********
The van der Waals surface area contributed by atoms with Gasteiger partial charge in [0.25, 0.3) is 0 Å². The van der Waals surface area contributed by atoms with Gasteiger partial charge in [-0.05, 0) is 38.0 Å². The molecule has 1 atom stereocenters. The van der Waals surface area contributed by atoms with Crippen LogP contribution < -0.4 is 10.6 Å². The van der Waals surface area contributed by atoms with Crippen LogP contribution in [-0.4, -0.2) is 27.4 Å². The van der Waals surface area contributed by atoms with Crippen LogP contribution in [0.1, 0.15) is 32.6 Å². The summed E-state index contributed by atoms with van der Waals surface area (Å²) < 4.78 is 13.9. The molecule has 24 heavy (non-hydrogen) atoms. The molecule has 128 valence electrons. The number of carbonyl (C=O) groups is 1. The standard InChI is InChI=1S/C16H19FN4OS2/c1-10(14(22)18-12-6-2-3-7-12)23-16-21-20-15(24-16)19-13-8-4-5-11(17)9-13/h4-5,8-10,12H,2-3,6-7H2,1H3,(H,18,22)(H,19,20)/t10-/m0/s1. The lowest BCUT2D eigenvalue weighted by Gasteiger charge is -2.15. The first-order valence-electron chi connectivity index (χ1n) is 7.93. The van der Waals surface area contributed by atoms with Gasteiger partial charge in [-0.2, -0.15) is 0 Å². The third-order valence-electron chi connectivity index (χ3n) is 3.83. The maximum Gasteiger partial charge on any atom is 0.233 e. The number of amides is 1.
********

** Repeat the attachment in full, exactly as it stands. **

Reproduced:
The van der Waals surface area contributed by atoms with Gasteiger partial charge in [0.25, 0.3) is 0 Å². The van der Waals surface area contributed by atoms with Gasteiger partial charge in [-0.05, 0) is 38.0 Å². The molecule has 1 atom stereocenters. The van der Waals surface area contributed by atoms with Crippen LogP contribution < -0.4 is 10.6 Å². The van der Waals surface area contributed by atoms with Crippen LogP contribution in [-0.4, -0.2) is 27.4 Å². The van der Waals surface area contributed by atoms with Crippen LogP contribution in [0.1, 0.15) is 32.6 Å². The summed E-state index contributed by atoms with van der Waals surface area (Å²) < 4.78 is 13.9. The molecule has 24 heavy (non-hydrogen) atoms. The molecule has 128 valence electrons. The number of carbonyl (C=O) groups is 1. The standard InChI is InChI=1S/C16H19FN4OS2/c1-10(14(22)18-12-6-2-3-7-12)23-16-21-20-15(24-16)19-13-8-4-5-11(17)9-13/h4-5,8-10,12H,2-3,6-7H2,1H3,(H,18,22)(H,19,20)/t10-/m0/s1. The lowest BCUT2D eigenvalue weighted by Gasteiger charge is -2.15. The first-order valence-electron chi connectivity index (χ1n) is 7.93. The van der Waals surface area contributed by atoms with Gasteiger partial charge in [-0.2, -0.15) is 0 Å². The third-order valence-electron chi connectivity index (χ3n) is 3.83. The maximum Gasteiger partial charge on any atom is 0.233 e. The number of amides is 1.